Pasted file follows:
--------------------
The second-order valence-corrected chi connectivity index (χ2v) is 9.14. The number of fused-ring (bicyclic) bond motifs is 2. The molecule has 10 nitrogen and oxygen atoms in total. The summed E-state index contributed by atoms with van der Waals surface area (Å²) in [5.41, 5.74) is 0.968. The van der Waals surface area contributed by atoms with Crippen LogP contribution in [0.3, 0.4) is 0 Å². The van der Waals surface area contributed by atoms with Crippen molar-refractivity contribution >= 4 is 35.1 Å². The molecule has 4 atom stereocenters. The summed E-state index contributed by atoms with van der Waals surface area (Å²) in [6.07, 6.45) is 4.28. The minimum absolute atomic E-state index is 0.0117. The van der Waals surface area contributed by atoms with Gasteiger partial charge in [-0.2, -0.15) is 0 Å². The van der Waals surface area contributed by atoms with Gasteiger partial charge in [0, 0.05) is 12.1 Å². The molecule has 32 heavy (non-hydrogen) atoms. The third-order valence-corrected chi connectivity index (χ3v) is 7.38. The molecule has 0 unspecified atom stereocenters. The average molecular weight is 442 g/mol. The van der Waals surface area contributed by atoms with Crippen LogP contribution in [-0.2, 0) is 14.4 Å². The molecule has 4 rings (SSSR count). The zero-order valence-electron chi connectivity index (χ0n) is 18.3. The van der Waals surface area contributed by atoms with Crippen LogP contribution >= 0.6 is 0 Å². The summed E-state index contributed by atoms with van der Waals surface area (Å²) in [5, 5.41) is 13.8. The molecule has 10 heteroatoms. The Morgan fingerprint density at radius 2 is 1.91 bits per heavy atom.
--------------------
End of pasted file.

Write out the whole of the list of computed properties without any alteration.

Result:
The second-order valence-corrected chi connectivity index (χ2v) is 9.14. The number of fused-ring (bicyclic) bond motifs is 2. The molecule has 10 nitrogen and oxygen atoms in total. The summed E-state index contributed by atoms with van der Waals surface area (Å²) in [5.41, 5.74) is 0.968. The van der Waals surface area contributed by atoms with Crippen LogP contribution in [0.3, 0.4) is 0 Å². The van der Waals surface area contributed by atoms with Crippen molar-refractivity contribution >= 4 is 35.1 Å². The molecule has 4 atom stereocenters. The summed E-state index contributed by atoms with van der Waals surface area (Å²) in [6.07, 6.45) is 4.28. The minimum absolute atomic E-state index is 0.0117. The van der Waals surface area contributed by atoms with Gasteiger partial charge in [-0.2, -0.15) is 0 Å². The van der Waals surface area contributed by atoms with Gasteiger partial charge in [0, 0.05) is 12.1 Å². The molecule has 32 heavy (non-hydrogen) atoms. The third-order valence-corrected chi connectivity index (χ3v) is 7.38. The molecule has 0 unspecified atom stereocenters. The average molecular weight is 442 g/mol. The van der Waals surface area contributed by atoms with Crippen LogP contribution in [-0.2, 0) is 14.4 Å². The molecule has 4 rings (SSSR count). The zero-order valence-electron chi connectivity index (χ0n) is 18.3. The van der Waals surface area contributed by atoms with Crippen LogP contribution >= 0.6 is 0 Å². The summed E-state index contributed by atoms with van der Waals surface area (Å²) in [5, 5.41) is 13.8. The molecule has 10 heteroatoms. The Morgan fingerprint density at radius 2 is 1.91 bits per heavy atom.